Light treatment for neuropsychiatric behaviors in Alzheimer's Disease

University of California, San Francisco, CA, USA.
Western Journal of Nursing Research (Impact Factor: 1.38). 01/2008; 29(8):961-75. DOI: 10.1177/0193945907303083
Source: PubMed

ABSTRACT Neuropsychiatric behaviors are common in people with Alzheimer's disease (AD) and make both professional and lay caregiving difficult. Light therapy has been somewhat successful in ameliorating disruptive behaviors. This randomized trial tested the effects of morning or afternoon bright light exposure compared with usual indoor light on the presence, frequency, severity, and occupational disruptiveness of neuropsychiatric behaviors in nursing home residents with AD. Light was administered for 1 hr daily (Monday-Friday) for 10 weeks. The Neuropsychiatric Inventory-Nursing Home was used to assess behavior at baseline and end of the intervention. Analyses revealed statistically significant differences between groups on agitation/aggression, depression/dysphoria, aberrant motor behavior, and appetite/eating disorders. The magnitude of change was small and may not represent clinically significant findings. Agitation/aggression and nighttime behaviors commonly occurred and were highly correlated with occupational disruptiveness. Interventions that decrease the presence and/or severity of neuropsychiatric behaviors have the potential to significantly decrease caregiver burden.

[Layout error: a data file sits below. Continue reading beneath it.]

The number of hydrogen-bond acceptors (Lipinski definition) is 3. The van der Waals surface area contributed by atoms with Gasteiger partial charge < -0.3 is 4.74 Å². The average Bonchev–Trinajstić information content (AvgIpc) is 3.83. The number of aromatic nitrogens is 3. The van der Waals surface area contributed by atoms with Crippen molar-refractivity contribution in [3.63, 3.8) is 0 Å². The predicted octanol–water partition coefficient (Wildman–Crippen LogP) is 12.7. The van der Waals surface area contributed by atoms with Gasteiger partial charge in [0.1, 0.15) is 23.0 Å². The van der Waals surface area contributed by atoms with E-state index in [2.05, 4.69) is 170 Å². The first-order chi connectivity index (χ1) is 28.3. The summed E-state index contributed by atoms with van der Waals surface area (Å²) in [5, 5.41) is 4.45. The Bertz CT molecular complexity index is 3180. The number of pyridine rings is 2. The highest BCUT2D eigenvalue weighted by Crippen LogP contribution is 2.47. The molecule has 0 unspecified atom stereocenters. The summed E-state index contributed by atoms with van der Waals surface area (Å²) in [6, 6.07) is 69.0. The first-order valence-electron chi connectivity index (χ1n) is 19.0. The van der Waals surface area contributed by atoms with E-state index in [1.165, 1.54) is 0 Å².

Download full-text


Available from: Erin M Hubbard, Aug 11, 2014
  • Source
    [Show abstract] [Hide abstract]
    ABSTRACT: Les patients atteints d’un déficit cognitif léger et de la maladie d’Alzheimer à un stade léger vivent à domicile, pour la plupart d’entre eux. Les gérontotechnologies se sont développées ces dernières années. Il nous a paru intéressant d’évaluer la place de ces nouveaux outils dans le maintien à domicile de ces patients. Nous avons procédé à une revue de la littérature scientifique qui a identifié les gérontotechnologies présentant un intérêt dans le maintien à domicile de ces patients. Plusieurs outils ont été retenus et étudiés dans leur intérêt et leurs limites: la téléconsultation, la présence simulée, la domotique, le pilulier électronique, les aides auditives, la téléassistance, la télésurveillance, le détecteur de chutes et la géolocalisation. Nous proposons une fiche de complément d’évaluation gérontologique standardisée, afin d’évaluer les besoins en gérontotechnologies de ces patients et de leurs aidants à domicile.